The basic issue is one of state, not culture. As a Texan "anglo" (I hate that stupid term), I may not celebrate the Day of the Dead, but I sure have a lot more in common with Mexican emigres I've met, especially from Gerrero, Tamalpais, and Coahuila, than I do the typical New Yorker or Bostonian, both of whom, to judge by the newspapers, are regularly embarrassed at my state's mere existence. And the average guy in Indiana probably has an easier time understanding one of the many Mennonites in Chihuahua than he does the Chomsky-worshipping residents of Berserkely, let alone the Hawaiians, who aren't shy about admitting that they hold the rest of the country in open disdain, and would secede on the spot if they could figure out how to do so without losing their pork-barrel money from Congress.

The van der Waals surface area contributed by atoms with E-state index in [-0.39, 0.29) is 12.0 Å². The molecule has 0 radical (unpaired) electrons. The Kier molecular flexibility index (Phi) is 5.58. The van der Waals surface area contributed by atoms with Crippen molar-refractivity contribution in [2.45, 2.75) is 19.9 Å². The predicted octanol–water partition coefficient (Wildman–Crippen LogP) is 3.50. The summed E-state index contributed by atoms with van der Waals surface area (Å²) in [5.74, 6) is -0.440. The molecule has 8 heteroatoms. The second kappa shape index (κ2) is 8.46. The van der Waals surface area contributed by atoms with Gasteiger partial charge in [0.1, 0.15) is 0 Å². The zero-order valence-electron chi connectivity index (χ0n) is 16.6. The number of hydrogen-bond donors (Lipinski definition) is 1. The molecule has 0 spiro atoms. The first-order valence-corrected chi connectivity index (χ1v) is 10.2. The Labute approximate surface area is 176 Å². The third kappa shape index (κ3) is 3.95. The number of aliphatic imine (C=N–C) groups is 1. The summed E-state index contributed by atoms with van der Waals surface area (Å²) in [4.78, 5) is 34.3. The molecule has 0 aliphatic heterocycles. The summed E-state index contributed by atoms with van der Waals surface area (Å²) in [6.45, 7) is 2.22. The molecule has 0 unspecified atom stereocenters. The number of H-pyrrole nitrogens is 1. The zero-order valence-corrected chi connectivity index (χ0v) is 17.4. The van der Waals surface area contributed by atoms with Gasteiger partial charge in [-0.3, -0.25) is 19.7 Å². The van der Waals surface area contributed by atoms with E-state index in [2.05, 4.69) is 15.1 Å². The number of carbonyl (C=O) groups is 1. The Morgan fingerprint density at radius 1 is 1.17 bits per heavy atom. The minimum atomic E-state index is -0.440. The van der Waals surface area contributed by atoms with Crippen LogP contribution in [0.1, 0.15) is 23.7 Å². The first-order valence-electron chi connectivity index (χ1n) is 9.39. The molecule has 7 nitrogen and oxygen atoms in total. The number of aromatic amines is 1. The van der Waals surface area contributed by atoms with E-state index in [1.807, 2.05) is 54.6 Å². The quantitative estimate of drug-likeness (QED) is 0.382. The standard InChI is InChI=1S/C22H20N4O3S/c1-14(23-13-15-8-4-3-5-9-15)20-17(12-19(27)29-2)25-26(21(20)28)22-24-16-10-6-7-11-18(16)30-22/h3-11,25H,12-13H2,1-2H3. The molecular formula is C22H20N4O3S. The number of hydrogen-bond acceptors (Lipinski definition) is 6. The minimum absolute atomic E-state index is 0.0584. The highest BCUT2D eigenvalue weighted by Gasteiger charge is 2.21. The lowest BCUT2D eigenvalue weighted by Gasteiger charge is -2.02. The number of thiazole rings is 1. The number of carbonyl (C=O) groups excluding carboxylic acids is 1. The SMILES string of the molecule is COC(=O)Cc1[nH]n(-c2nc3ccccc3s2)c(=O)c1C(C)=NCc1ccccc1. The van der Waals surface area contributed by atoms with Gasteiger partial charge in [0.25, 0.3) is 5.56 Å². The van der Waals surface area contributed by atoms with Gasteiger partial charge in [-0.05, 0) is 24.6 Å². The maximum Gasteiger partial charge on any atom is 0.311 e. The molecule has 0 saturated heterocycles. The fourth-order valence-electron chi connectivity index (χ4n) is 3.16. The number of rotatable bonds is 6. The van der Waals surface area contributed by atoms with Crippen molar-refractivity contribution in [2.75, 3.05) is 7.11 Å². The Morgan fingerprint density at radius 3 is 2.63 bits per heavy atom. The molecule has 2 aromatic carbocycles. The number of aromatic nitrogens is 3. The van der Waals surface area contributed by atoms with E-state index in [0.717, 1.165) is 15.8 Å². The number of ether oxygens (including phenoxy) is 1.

Given the choice, if I had to choose between Hawaii and Mexico as a place I could visit without a passport, I'd take Mexico in a heartbeat. Mexicans believe in family, hard work, and freedom -- and have proven themselves ready to bleed for the latter on numerous occasions. Had Santa Ana not abrogated the Constitution of 1824 and brutally crushed everybody who stood for it (which is why Texas is part of the US in the first place), Mexico would be vastly more free today -- maybe more free than we are now. Instead, half the Mexican population is held under the poverty line by blatant corruption and abuses of power. And this isn't the cushy US definition of poverty, which means "no cable t.v. and your car was built in 1985," but real poverty, meaning serious hunger and none of your children will attend 7th grade. Thanks, Santa Ana, good job. And since it was Texan independence and the Gadsden Purchase that provided the tinder for the Mexican-American War and got half of Mexico given to us (the US), it's no surprise that most Mexicans don't have a whole lot of respect for the border.